Or maybe from a Filipino’s perspective, I have a great appreciation for countries that are able to afford to give their citizens and immigrants the basic rights, such as the right to education and access to quality healthcare among low-income families, and more. I still often wish we had the same in the Philippines, because even though education is in one of our constitutional rights – it is clearly a privilege millions do not have with around 25% of the total population living below poverty line. When you meet kids in and from the slums and ask them what their main goal in life is, without batting an eyelash most of them they would say: “To finish my studies” in order to find a good-paying job and help the family out. It is heartbreaking.

So I simply do not get it when people come over here (I’m not talking about the refugees) and complain about everything while barely pulling their weight. But I digress. That’s for another time when I am ready to come under fire.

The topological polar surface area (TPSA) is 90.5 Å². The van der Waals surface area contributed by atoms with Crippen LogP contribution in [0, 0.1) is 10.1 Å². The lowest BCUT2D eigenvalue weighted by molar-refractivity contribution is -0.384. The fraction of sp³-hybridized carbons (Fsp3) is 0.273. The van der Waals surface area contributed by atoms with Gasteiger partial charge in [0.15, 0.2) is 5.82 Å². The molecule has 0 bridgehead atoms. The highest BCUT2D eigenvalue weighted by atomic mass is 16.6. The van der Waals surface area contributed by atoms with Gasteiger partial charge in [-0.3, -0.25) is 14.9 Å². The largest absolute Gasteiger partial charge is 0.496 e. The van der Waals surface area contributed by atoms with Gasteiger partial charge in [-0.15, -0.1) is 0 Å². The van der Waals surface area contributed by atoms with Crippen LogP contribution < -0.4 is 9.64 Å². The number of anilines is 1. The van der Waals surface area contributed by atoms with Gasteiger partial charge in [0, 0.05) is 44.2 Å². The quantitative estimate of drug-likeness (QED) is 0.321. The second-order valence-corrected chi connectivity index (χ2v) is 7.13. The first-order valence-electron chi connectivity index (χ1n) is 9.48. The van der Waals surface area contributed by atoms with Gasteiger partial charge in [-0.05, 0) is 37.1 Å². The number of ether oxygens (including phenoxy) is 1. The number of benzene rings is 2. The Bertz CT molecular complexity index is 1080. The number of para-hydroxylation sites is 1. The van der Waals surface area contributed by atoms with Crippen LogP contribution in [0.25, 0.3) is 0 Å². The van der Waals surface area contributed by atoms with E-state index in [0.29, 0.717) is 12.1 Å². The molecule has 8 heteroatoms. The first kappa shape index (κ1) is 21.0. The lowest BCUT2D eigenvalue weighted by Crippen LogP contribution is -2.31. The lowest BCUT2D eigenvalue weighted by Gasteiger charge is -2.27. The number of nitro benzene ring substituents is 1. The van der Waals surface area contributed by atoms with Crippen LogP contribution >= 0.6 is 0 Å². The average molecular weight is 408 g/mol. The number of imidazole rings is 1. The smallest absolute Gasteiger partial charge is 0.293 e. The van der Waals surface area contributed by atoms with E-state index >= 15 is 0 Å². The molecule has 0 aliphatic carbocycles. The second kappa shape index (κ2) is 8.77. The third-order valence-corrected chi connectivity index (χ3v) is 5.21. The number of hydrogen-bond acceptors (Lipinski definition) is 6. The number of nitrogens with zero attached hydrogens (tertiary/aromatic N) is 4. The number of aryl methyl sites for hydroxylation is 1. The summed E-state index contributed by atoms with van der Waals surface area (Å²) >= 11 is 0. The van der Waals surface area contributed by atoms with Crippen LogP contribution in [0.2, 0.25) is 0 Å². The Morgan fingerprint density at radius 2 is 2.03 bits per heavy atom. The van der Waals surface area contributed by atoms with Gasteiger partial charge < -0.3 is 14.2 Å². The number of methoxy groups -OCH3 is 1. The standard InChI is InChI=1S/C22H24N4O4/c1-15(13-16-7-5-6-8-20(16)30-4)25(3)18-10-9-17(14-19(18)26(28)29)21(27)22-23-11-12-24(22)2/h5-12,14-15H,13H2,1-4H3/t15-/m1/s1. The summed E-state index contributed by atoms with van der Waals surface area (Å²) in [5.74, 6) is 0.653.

What I’m trying to say is, Frankfurt may not be the first thing anyone would think about visiting or deciding to live in Germany for all the right reasons – it seems dull, it’s too busy and small, not much to see or do compared to other massive metropolitan cities in the world– but you know, it has its own charm that does not shine through at first blush; only once you open your heart to it. It’s not perfect, but you have to look beyond the negative things to learn to recognize all its (hidden) special features. 😉

As earlier expressed, it took me some time to start really liking it even after deciding to settle down here. I would still say that on most months, the depressive weather kills me inside but in order to feel better, I just think of how much worse it would be if I am living in other German regions that do not get as much sun as we do in a year.